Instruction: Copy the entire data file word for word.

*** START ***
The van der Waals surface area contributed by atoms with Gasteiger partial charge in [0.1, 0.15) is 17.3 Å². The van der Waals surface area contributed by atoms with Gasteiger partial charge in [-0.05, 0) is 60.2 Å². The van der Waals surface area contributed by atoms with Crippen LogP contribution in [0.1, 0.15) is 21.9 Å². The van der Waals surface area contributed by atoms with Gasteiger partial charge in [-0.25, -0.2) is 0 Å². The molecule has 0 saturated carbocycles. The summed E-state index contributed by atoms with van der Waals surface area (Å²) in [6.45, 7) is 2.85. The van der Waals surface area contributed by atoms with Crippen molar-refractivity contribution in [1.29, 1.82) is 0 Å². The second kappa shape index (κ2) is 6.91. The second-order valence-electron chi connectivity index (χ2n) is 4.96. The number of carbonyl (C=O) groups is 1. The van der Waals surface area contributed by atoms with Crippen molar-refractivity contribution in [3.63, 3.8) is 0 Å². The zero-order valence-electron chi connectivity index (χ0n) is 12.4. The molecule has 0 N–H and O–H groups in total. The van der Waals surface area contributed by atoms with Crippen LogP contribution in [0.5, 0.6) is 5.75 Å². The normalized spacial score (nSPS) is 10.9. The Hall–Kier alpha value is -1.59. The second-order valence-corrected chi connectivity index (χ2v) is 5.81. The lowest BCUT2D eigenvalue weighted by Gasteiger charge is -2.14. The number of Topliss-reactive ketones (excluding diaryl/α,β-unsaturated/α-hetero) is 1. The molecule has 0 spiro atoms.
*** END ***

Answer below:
The van der Waals surface area contributed by atoms with Gasteiger partial charge in [0.1, 0.15) is 17.3 Å². The van der Waals surface area contributed by atoms with Gasteiger partial charge in [-0.05, 0) is 60.2 Å². The van der Waals surface area contributed by atoms with Crippen LogP contribution in [0.1, 0.15) is 21.9 Å². The van der Waals surface area contributed by atoms with Gasteiger partial charge in [-0.25, -0.2) is 0 Å². The molecule has 0 saturated carbocycles. The summed E-state index contributed by atoms with van der Waals surface area (Å²) in [6.45, 7) is 2.85. The van der Waals surface area contributed by atoms with Crippen molar-refractivity contribution in [1.29, 1.82) is 0 Å². The second kappa shape index (κ2) is 6.91. The second-order valence-electron chi connectivity index (χ2n) is 4.96. The number of carbonyl (C=O) groups is 1. The van der Waals surface area contributed by atoms with Crippen molar-refractivity contribution in [3.63, 3.8) is 0 Å². The zero-order valence-electron chi connectivity index (χ0n) is 12.4. The molecule has 0 N–H and O–H groups in total. The van der Waals surface area contributed by atoms with Crippen LogP contribution in [0.5, 0.6) is 5.75 Å². The normalized spacial score (nSPS) is 10.9. The Hall–Kier alpha value is -1.59. The second-order valence-corrected chi connectivity index (χ2v) is 5.81. The lowest BCUT2D eigenvalue weighted by Gasteiger charge is -2.14. The number of Topliss-reactive ketones (excluding diaryl/α,β-unsaturated/α-hetero) is 1. The molecule has 0 spiro atoms.